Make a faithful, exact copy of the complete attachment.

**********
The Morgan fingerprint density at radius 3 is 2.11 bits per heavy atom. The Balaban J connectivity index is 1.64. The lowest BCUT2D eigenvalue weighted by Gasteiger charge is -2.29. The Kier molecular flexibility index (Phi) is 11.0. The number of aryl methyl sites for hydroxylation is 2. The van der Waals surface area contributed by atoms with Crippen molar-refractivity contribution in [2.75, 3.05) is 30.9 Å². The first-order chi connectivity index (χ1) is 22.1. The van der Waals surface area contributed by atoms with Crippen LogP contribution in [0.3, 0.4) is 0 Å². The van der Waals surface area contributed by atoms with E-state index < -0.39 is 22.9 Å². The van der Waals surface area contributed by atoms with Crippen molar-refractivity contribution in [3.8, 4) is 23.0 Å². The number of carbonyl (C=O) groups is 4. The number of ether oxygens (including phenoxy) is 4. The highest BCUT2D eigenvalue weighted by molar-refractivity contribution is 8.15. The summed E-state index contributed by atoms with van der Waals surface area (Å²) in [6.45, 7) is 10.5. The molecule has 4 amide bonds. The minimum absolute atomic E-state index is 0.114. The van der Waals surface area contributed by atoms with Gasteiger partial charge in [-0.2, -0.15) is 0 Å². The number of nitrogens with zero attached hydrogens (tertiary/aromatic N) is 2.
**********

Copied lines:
The Morgan fingerprint density at radius 3 is 2.11 bits per heavy atom. The Balaban J connectivity index is 1.64. The lowest BCUT2D eigenvalue weighted by Gasteiger charge is -2.29. The Kier molecular flexibility index (Phi) is 11.0. The number of aryl methyl sites for hydroxylation is 2. The van der Waals surface area contributed by atoms with Crippen molar-refractivity contribution in [2.75, 3.05) is 30.9 Å². The first-order chi connectivity index (χ1) is 22.1. The van der Waals surface area contributed by atoms with Crippen LogP contribution in [0.3, 0.4) is 0 Å². The van der Waals surface area contributed by atoms with E-state index < -0.39 is 22.9 Å². The van der Waals surface area contributed by atoms with Crippen molar-refractivity contribution in [3.8, 4) is 23.0 Å². The number of carbonyl (C=O) groups is 4. The number of ether oxygens (including phenoxy) is 4. The highest BCUT2D eigenvalue weighted by molar-refractivity contribution is 8.15. The summed E-state index contributed by atoms with van der Waals surface area (Å²) in [6.45, 7) is 10.5. The molecule has 4 amide bonds. The minimum absolute atomic E-state index is 0.114. The van der Waals surface area contributed by atoms with Gasteiger partial charge in [-0.2, -0.15) is 0 Å². The number of nitrogens with zero attached hydrogens (tertiary/aromatic N) is 2.